At one time “tent preachings” and common fairs were held in the churchyard of Mauchline, but it has undergone an alteration for the better, and is now enclosed by a high wall, and compares favorably with the best kept village burying-grounds in the shire. After inspecting the church, I began to stray among the grass-covered graves, and conjure up the scene so graphically described by the poet--a by no means difficult task when one is acquainted with the incidents of The Holy Fair and remaining landmarks. The back of Gaving Hamilton’s house forms parts of the boundary.  A little further along, the upper portion of Nanse Tannock’s house, and two or three old rickets, serve the same purpose; but the first has the accommodations of a back door which, in the good dame’s time, opened into the courtyard, and through which droves of drouthy saints poured,

“To gie the jars and barrels
A lift that day.” 

In front, the Cowgate retains a streak or two of its original appearance, for the house which Poosie Nansie occupied is but little changed, and that in which Jean Armour’s father lived has undergone no very great alteration.  The same, however, cannot be said of “the holy spot,” for it is thickly studded with modern tombstones, and very few specimens of ancient sculpture are to be met with.  Despite this it is interesting to ramble among the hillocks and scan the memorials of individuals who were associates of the bard or themes of his muse.  Entering a gravelled walk that winds round the church, I turned to the left, and at a short distance from the tower paused before a plain upright stone which bears the following inscription:--”IN MEMORY OF A.D.J. JOHN MORRISON, OF THE 104TH REGIMENT, WHO DIED AT MAUCHLINE, 16TH APRIL, 1804, IN THE 80TH YEAR OF HIS AGE.  ALSO, HIS DAUGHTER, MARY, THE POET’S BONNIE MARY MORRISON, WHO DIED 29TH JUNE, 1791, AGED 20; AN DHIS SECOND SPOUSE, ANN THOMLIESON, WHO DIED SEPTEMBER, 1831, AGED 76.”  So this is the resting place of the amiable girl who made such an impression on the youthful poet’s heart when attending the dancing school at Tarbolton, thought I, and yet she is pronounced unknown.  The song in Mary’s honour was a juvenile production, but notwithstanding it is considered to be the most pathetic of the poet’s love effusions.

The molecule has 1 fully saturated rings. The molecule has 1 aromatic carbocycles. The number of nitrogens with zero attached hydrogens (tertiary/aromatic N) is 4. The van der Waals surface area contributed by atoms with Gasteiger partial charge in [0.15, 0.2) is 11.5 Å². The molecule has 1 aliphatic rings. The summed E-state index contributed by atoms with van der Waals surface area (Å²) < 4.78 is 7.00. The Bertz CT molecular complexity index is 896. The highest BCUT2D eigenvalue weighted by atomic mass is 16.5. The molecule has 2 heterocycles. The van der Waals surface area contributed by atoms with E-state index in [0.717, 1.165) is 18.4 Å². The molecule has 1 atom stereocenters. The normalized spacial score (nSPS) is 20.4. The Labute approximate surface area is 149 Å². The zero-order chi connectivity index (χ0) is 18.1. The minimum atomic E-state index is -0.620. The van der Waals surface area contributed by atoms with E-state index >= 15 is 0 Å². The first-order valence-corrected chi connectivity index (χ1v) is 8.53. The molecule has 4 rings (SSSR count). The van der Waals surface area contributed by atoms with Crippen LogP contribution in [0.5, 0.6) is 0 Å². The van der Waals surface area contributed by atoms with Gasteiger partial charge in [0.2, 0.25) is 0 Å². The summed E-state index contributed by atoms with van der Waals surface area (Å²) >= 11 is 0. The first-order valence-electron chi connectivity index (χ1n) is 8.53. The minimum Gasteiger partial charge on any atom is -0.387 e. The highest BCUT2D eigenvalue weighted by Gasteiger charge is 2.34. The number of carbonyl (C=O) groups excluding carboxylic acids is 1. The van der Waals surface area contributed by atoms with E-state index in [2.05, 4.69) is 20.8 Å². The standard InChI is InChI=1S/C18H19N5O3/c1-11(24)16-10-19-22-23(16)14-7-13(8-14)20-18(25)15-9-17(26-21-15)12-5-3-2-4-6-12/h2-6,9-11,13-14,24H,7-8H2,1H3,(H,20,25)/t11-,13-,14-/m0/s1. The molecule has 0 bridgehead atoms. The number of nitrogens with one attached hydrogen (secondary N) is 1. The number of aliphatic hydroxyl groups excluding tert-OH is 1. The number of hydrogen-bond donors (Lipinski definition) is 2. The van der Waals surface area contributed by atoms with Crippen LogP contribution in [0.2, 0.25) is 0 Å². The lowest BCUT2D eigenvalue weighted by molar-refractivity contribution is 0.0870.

“Oh Mary, at they window be,
It is the wished, the trusted hour!
Those smiles and glances let me see,
That make the miser’s treasure poor.
How blithely wad I bid the stoure,
A weary slave frae sun to sun,
Could I the rich reward secure,
The lovely Mary Morison.” 

A little to the south of the church “Holy Willie’s weel-worn clay” has “at’en up its last abode.” Nothing marks the spot, but the best and most enduring memorial of this individual is his well-known prayer; it will survive the wreck on many things, and keep his memory green when obliteration has wiped the inscription off every stone in the yard.  The holy man was no better than the poet said he was: that he was an arrant hypocrite the events of his life testify.  After being convicted of pilfering money from the church offerings, his morals did not improve, and he ultimately ended his days in a roadside ditch, having been jolted out of a cart which was conveying him and other inebriates home from a country fair.  The carter--who appears not to have been altogether compos mentis himself--never missed Willie, or knew of the accident, until the dead body of the unfortunate man was discovered next morning. So ended the life of a practical dissembler; but, unfortunately, specimens of his class are not rare, for individuals are still to be found who

“-----display to congregations wide,
Devotion’s every grace, except the heart.”

A short distance from Willie’s narrow bed the remains of Nanse Tannock and Racer Jess are stowed away under the sward.  The first died in comfortable circumstances, and, like a judicious browster wife, maintained to the last that Burns never drank twa half-munchkins in her house in a’ his life, and that what he stated in his poems was just a wheen “leein’ blethers.”  Perhaps she was right after all, for it is evident--at least to the writer--that he exercised the poetic license in the matter of dram-drinking.  Jess, poor lass, closed her mortal race somewhat suddenly on the 15th February, 1813. She was the daughter of Poosie Nansie, a dame of whom something will be presently said, and was remarkable for her pedestrian powers and the running of errands: hence her cognomen.